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Pet Training Lahaina HI

It happens; clients get angry from time to time. Every position in the practice has had to deal with an angry client at some point. Clients get mad for a variety of reasons, but we can keep in mind some basic concepts no matter the reason. First, the angry client wants to be heard.

Kelly Christine Doty
(808) 280-4192
181 Lahainaluna Rd.
Lahaina, HI
Services
Mood Disorder (e.g., depression, manic-depressive disorder), Anxiety Disorder (e.g., generalized anxiety, phobia, panic or obsessive-compulsive disorder), PostTraumatic Stress Disorder or Acute Trauma Reaction, Behavioral Health Intervention involving Primary Care, Individual Psychotherapy
Ages Served
Adolescents (13-17 yrs.)
Adults (18-64 yrs.)
Education Info
Doctoral Program: Loyola College in Maryland
Credentialed Since: 2010-07-16

Data Provided by:
Riggs Bailey Roberts
(808) 242-9233
1883 Mill Street
Wailuku Maui, HI
Specialty
Psychiatry

Data Provided by:
C.P. Kelly Bass
(808) 242-7011
1129 L Main St, #305
Wailuku, HI
Services
Family Psychotherapy, Eating Disorder (e.g., compulsive eating, anorexia, bulimia), Individual Psychotherapy, PostTraumatic Stress Disorder or Acute Trauma Reaction, Forensic Evaluation (e.g., mental competency evaluation)
Languages Spoken
Sign Language
Education Info
Doctoral Program: United States International University
Credentialed Since: 1991-12-30

Data Provided by:
Michael D Mathews
(808) 243-6000
80 Mahalani St
Wailuku, HI
Specialty
Psychiatry

Data Provided by:
John H Draeger
(808) 243-6000
80 Mahalani St
Wailuku, HI
Specialty
Child Psychiatry

Data Provided by:
Bettina Wong Haerer
(808) 249-2121
1787 Wili Pa Loop Ste 7
Wailuku, HI
Specialty
Psychiatry, Child Psychiatry

Data Provided by:
Brian Dean Jaeger
(808) 984-2150
121 Mahalani St
Wailuku, HI
Specialty
Psychiatry

Data Provided by:
Jon Betwee
(808) 244-1003
270 Waiehu Beach Rd
Wailuku, HI
Specialty
Psychiatry

Data Provided by:
Alfred M Arensdorf
(808) 244-6601
33 Keoneloa Street
Wailuku, HI
Specialty
Psychiatry, Child Psychiatry

Data Provided by:
Kathleen Fanshaw Iannitello
(808) 984-2150
121 Mahalani St
Wailuku, HI
Specialty
Psychiatry

Data Provided by:
Data Provided by:

Dealing With Client Anger

It happens; clients get angry from time to time. Every position in the practice has had to deal with an angry client at some point. Clients get mad for a variety of reasons, but we can keep in mind some basic concepts no matter the reason.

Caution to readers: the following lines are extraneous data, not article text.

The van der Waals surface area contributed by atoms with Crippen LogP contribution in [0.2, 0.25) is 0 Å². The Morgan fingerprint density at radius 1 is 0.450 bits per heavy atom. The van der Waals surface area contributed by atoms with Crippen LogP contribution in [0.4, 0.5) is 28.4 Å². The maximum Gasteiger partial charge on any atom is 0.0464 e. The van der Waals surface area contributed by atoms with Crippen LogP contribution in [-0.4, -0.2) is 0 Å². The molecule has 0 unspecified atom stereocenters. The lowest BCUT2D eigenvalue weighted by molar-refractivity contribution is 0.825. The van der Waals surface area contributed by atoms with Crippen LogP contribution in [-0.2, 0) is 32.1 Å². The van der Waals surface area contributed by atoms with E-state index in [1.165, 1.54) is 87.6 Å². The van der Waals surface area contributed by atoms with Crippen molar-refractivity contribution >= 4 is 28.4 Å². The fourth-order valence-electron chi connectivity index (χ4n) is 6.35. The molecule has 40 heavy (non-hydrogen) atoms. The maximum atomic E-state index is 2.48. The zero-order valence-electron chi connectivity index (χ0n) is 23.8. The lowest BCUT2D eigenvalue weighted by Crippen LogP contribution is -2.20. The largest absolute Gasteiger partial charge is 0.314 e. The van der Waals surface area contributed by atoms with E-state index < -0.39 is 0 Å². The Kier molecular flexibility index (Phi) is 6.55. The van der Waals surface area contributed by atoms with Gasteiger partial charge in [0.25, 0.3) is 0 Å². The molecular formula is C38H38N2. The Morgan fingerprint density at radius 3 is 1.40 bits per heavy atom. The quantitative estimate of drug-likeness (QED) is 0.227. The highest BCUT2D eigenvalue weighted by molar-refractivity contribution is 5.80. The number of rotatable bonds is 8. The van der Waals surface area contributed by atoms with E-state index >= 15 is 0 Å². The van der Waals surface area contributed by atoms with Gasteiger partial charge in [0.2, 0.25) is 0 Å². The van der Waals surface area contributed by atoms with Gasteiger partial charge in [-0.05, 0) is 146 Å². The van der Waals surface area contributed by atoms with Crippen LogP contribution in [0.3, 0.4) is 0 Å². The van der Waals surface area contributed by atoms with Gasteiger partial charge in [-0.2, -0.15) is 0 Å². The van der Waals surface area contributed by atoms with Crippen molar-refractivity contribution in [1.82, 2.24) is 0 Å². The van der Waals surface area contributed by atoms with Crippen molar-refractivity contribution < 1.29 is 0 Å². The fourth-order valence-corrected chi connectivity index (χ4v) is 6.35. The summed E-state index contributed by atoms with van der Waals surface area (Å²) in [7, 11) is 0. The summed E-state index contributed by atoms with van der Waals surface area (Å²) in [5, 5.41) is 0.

First, the angry client wants to be heard. Clients who are angry want the time and space to speak their mind. They need someone to give them that opportunity, or their anger will only increase. However, you do not necessarily want them to be heard by everyone in the lobby, so the first plan of action is to isolate the incident. This is typically done by escorting the client into an empty examination room or another place such as a comfort room or office. If there is no empty private space, then at least take the client to the quietest corner in an empty hallway or to the most remote end of the front counter, where you can give the client undivided attention and minimize the range.

Then let them tell their side of the story. Come prepared both mentally and physically. Your attitude needs to be one of calm control and understanding. Do not approach the client all smiles and bubbly small talk or the client may think you aren’t prepared to take them seriously. Begin by introducing yourself and explaining your job in the practice. Maintain an upright and confident body language and give appropriate eye contact. Bring along paper and pen to take notes. This allows you to make note of the facts, and just as important, it gives you the opportunity to break your eye contact and disengage every so often from their assertive or angry body language. There is a concept called “emotional contagion” and you can unknowingly absorb the negative energy. Instead, you want them to lean more toward the stance you are taking and absorb your positive energy. This is only accomplished by maintaining confidence and a respectful attitude.

Once they’ve had the opportunity to vent, finish your notes while confirming you did hear the facts correctly. Paraphrase what they said, beginning with the phrase, “What I heard you say is … Is this correct?” This demonstrates that you were actively listening and you heard what they had to say. The notes also provide data for following up on the complaint. Your job at this point is to make sure you clearly understand the facts, and most importantly, ensure that the client feels heard.

When they are finished explaining their side of the story, it is NOT time for you to state yours because they simply don’t care at this point about your side. It’s best to tell them how and when the complaint will be addressed. Are you the practice manager and intend to investigate some of their comments and call back tomorrow? Are you a veterinarian who needs to talk with staff members to get more information, which may take a few days because of the different work shifts? Or are you in a position such as technician or receptionist where you’ll need to pass along the complaint to another person who will call ...

Copyright 2009 BowTie Inc.

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